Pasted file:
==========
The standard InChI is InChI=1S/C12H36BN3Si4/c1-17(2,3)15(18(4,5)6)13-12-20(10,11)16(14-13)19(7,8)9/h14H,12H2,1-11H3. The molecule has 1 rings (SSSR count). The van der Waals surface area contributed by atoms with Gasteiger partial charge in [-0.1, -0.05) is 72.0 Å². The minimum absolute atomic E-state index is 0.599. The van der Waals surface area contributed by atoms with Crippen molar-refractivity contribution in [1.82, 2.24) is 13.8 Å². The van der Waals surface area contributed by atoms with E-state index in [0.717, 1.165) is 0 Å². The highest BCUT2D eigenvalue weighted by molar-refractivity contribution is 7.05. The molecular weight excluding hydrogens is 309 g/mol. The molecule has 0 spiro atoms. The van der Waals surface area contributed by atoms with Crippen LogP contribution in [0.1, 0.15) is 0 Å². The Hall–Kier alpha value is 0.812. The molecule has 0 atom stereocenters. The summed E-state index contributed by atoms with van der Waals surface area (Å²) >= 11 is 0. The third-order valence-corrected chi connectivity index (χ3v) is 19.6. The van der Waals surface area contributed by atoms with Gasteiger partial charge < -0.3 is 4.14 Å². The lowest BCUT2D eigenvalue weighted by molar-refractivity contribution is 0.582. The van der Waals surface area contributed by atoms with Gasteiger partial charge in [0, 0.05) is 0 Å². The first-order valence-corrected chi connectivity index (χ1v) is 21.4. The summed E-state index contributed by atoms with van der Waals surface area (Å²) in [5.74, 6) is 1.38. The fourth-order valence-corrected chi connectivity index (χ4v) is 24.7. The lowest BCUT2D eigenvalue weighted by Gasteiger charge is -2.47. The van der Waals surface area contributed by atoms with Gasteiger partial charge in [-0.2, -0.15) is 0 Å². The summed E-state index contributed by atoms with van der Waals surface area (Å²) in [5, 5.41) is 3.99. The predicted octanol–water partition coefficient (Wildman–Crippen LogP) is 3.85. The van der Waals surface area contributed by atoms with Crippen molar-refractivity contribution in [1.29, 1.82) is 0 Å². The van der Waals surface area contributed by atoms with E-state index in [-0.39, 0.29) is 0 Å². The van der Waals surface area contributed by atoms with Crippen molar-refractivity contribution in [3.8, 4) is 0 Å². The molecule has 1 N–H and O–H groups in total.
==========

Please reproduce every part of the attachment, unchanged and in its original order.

The standard InChI is InChI=1S/C12H36BN3Si4/c1-17(2,3)15(18(4,5)6)13-12-20(10,11)16(14-13)19(7,8)9/h14H,12H2,1-11H3. The molecule has 1 rings (SSSR count). The van der Waals surface area contributed by atoms with Gasteiger partial charge in [-0.1, -0.05) is 72.0 Å². The minimum absolute atomic E-state index is 0.599. The van der Waals surface area contributed by atoms with Crippen molar-refractivity contribution in [1.82, 2.24) is 13.8 Å². The van der Waals surface area contributed by atoms with E-state index in [0.717, 1.165) is 0 Å². The highest BCUT2D eigenvalue weighted by molar-refractivity contribution is 7.05. The molecular weight excluding hydrogens is 309 g/mol. The molecule has 0 spiro atoms. The van der Waals surface area contributed by atoms with Crippen LogP contribution in [0.1, 0.15) is 0 Å². The Hall–Kier alpha value is 0.812. The molecule has 0 atom stereocenters. The summed E-state index contributed by atoms with van der Waals surface area (Å²) >= 11 is 0. The third-order valence-corrected chi connectivity index (χ3v) is 19.6. The van der Waals surface area contributed by atoms with Gasteiger partial charge < -0.3 is 4.14 Å². The lowest BCUT2D eigenvalue weighted by molar-refractivity contribution is 0.582. The van der Waals surface area contributed by atoms with Gasteiger partial charge in [0, 0.05) is 0 Å². The first-order valence-corrected chi connectivity index (χ1v) is 21.4. The summed E-state index contributed by atoms with van der Waals surface area (Å²) in [5.74, 6) is 1.38. The fourth-order valence-corrected chi connectivity index (χ4v) is 24.7. The lowest BCUT2D eigenvalue weighted by Gasteiger charge is -2.47. The van der Waals surface area contributed by atoms with Gasteiger partial charge in [-0.2, -0.15) is 0 Å². The summed E-state index contributed by atoms with van der Waals surface area (Å²) in [5, 5.41) is 3.99. The predicted octanol–water partition coefficient (Wildman–Crippen LogP) is 3.85. The van der Waals surface area contributed by atoms with Crippen molar-refractivity contribution in [1.29, 1.82) is 0 Å². The van der Waals surface area contributed by atoms with E-state index in [-0.39, 0.29) is 0 Å². The van der Waals surface area contributed by atoms with Crippen molar-refractivity contribution in [3.8, 4) is 0 Å². The molecule has 1 N–H and O–H groups in total.